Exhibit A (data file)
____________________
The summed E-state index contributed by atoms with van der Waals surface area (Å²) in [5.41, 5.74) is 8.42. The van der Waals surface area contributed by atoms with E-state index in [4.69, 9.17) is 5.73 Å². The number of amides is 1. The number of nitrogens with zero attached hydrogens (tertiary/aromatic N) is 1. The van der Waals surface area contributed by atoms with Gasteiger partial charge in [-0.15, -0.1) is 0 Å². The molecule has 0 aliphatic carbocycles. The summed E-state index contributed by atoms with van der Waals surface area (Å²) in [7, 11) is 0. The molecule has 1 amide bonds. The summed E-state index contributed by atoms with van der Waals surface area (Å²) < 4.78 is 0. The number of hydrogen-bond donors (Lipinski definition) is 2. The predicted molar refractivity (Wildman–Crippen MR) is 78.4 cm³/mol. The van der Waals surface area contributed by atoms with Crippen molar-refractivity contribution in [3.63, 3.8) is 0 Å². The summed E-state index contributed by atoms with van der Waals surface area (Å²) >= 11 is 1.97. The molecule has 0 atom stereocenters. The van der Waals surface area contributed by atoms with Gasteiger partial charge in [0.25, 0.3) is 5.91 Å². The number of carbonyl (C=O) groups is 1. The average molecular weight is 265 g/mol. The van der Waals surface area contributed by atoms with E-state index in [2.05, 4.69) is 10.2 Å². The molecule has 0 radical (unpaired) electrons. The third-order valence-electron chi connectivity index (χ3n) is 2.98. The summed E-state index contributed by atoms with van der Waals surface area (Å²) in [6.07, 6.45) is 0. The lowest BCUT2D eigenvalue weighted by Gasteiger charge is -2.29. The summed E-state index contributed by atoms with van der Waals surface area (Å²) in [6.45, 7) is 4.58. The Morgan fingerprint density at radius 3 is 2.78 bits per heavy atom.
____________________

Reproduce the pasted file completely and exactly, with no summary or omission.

The summed E-state index contributed by atoms with van der Waals surface area (Å²) in [5.41, 5.74) is 8.42. The van der Waals surface area contributed by atoms with E-state index in [4.69, 9.17) is 5.73 Å². The number of amides is 1. The number of nitrogens with zero attached hydrogens (tertiary/aromatic N) is 1. The van der Waals surface area contributed by atoms with Gasteiger partial charge in [-0.15, -0.1) is 0 Å². The molecule has 0 aliphatic carbocycles. The summed E-state index contributed by atoms with van der Waals surface area (Å²) in [7, 11) is 0. The molecule has 1 amide bonds. The summed E-state index contributed by atoms with van der Waals surface area (Å²) < 4.78 is 0. The number of hydrogen-bond donors (Lipinski definition) is 2. The predicted molar refractivity (Wildman–Crippen MR) is 78.4 cm³/mol. The van der Waals surface area contributed by atoms with Crippen molar-refractivity contribution in [3.63, 3.8) is 0 Å². The summed E-state index contributed by atoms with van der Waals surface area (Å²) >= 11 is 1.97. The molecule has 0 atom stereocenters. The van der Waals surface area contributed by atoms with Gasteiger partial charge in [0.25, 0.3) is 5.91 Å². The number of carbonyl (C=O) groups is 1. The average molecular weight is 265 g/mol. The van der Waals surface area contributed by atoms with E-state index in [2.05, 4.69) is 10.2 Å². The molecule has 0 radical (unpaired) electrons. The third-order valence-electron chi connectivity index (χ3n) is 2.98. The summed E-state index contributed by atoms with van der Waals surface area (Å²) in [6.07, 6.45) is 0. The lowest BCUT2D eigenvalue weighted by Gasteiger charge is -2.29. The summed E-state index contributed by atoms with van der Waals surface area (Å²) in [6.45, 7) is 4.58. The Morgan fingerprint density at radius 3 is 2.78 bits per heavy atom.